Distinguishing What is God’s from What is Ours

You will be tranquil only when you learn how to distinguish what is God’s from what is the self’s, and to separate what  belongs to him and what is your own.

“You ask: Why cannot you teach me that secret? As to that, you do not know what you are asking. Certainly I can teach it to you forthwith; yet you can practice it interiorly only on condition that you are peacefully conscious of your own pitifulness. I specify peacefully so that grace may have its opportunity of working.

“Bear in mind the saying of St. Francis de Sales: You do not put on perfection as you put on a dress. In this secret you ask of me is to be found for the seeking. Impress it thoroughly upon yourself that your longing may sink slowly into your soul. Everything good in you originates in God; everything evil, spoilt, and corrupt originates in yourself.  Set aside, then, nothingness and sin, evil habits and inclinations, abysmal weakness and wretchedness. These are your portion; these originate in, and unquestionably belong to, you. Everything else — the body and its senses, the soul and its energies, the modicum of good you have performed — are God’s portion. It so manifestly belongs to him that you realize you cannot claim one whit of it as yours, nor feel one grain of complacency, without being guilty of theft and larceny against God. -from Self-Abandonment to Divine Providence, pg. 196-197 (bold emphasis mine)

Fr. de Caussade writes that we can obtain peace with the pride in ourselves only when we can distinguish what is God’s from what is self’s. He tells the secret for how to do this yet, ultimately, as with every spiritual milestone, it is a grace that God alone must work in us. He does ask us, however, to impress the following upon our hearts repeatedly so that our ‘longing may sink into our souls’: “Everything good in you originates in God; everything evil, spoilt, and corrupt originates in yourself.”

An Offering of Ourselves to God

…take the case, he [St. Francis de Sales] said, of the worst sinner in the world who with his dying breath makes ungrudging offering of his life to God by the complete surrender of himself to God’s divine purpose and his beneficent Providence. No matter how great that sinner’s crimes, God would in no case condemn him. I, too, believe this, since such an offering is a perfect act of love, able, like baptism or martyrdom, of itself to wipe away all sins. Let us then frequently perform these acts of love by restoring to God’s custody all that he has lent us since he could not give it to us in our own right. And since in the language of Jesus Christ we must once more become as children, let us emulate those little ones whose father, as part of their training, asks them to return one or more of the toys and the sweets which he has given them. Only silliness or selfishness will prevent us from saying to him: dear Father, take what you want–they’re all yours. Actually the child gives what is not his to give. Yet his father’s heart is moved by these small indications of a lovable disposition. He calls the little one his dear and beloved child, he kisses it; from that time onward, towards that child he is even more generous than before. When God gives us the opportunity of making an offering to himself, this is the attitude he in his kindness adopts towards us. -from Self-Abandonment to Divine Providence, pg. 186-187 (emphasis mine)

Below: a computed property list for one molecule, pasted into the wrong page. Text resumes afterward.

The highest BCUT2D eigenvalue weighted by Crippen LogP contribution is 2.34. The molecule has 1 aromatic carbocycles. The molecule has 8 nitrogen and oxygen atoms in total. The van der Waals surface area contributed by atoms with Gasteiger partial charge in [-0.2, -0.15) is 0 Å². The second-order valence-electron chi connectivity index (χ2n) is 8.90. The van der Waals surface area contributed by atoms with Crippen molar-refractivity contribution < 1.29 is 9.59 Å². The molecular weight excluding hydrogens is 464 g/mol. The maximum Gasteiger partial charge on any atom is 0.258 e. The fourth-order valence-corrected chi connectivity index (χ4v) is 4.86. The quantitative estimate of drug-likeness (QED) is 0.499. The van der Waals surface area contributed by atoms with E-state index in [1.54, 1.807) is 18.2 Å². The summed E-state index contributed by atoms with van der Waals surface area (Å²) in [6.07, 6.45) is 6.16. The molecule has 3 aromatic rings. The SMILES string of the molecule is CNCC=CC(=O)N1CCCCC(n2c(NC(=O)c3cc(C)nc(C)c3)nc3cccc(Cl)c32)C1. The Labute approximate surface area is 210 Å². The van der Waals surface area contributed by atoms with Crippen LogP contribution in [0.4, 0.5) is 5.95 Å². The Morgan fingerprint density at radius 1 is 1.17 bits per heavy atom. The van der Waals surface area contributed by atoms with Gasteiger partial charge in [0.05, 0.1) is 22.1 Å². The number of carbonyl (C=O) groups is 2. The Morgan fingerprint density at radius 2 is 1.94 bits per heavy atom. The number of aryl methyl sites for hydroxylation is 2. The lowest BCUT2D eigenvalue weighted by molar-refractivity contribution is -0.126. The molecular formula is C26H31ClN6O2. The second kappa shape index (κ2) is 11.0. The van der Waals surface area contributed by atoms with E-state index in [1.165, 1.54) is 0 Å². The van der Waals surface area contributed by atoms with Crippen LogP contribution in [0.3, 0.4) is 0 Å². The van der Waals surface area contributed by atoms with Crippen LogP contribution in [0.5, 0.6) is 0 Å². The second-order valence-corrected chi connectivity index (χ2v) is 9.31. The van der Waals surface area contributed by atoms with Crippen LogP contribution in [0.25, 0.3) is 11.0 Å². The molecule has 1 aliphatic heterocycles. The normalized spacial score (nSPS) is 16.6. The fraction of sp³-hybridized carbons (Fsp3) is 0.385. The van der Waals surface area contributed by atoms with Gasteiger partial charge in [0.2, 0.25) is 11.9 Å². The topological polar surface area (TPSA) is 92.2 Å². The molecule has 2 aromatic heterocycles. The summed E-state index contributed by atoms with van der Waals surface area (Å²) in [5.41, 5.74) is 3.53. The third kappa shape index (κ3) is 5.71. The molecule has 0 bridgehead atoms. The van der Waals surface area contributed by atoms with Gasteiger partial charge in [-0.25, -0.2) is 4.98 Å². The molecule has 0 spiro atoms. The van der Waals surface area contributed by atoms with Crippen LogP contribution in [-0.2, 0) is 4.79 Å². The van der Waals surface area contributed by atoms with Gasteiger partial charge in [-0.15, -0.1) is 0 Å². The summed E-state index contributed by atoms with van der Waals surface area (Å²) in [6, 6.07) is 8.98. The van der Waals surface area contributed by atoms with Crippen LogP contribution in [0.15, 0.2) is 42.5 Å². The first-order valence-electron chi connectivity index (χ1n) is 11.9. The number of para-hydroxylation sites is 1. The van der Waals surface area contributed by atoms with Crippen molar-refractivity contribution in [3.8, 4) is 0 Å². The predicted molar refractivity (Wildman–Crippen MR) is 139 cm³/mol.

All suffering is difficult, but physical illness may be especially challenging because it is hard to see with the eyes of God when we are distracted by our own pain. As a result, we turn inward, nursing our wounded pride that such an assault would dare be upon us. In short, we feel sorry for ourselves.

Physical suffering limits our ability to do great things or even simple things — at least physically. But when we get mired in our own selves and what we are now unable to do, we fail to realize that all that God asks from us is a simple fiat: a surrender of ourselves — our whole, physical selves — to him. Short of this, he doesn’t ask us to do anything else; that is a charge that we put upon ourselves to serve our own pride.

It would do us well to remember that we are not entitled to good health necessarily. This, too, is something God gives and takes away as he wills. And if we freely offer to him what is not even ours to give (our whole selves), God is moved to look upon our feeble offering kindly and with a generous heart.

Unshakeable Trust in God

When we have reached the lowest depths of our nothingness, we can have no kind of trust in ourselves, nor in any way rely upon our works; for in these are to be found only wretchedness, self-love, and corruption. Such complete distrust and utter scorn of the self is the one source from which originate those delightful consolations of souls wholly surrendered to God–their unalterable peace, their blessed joy and their unshakeable trust in none but God. Ah, would that you knew the gift of God, the reward and the merit and the power and the peace, the blessed assurances of salvation that are hidden in this abandonment; then would you soon be rid of all your fears and anxieties! -from Self-Abandonment to Divine Providence, pg. 207 (emphasis mine)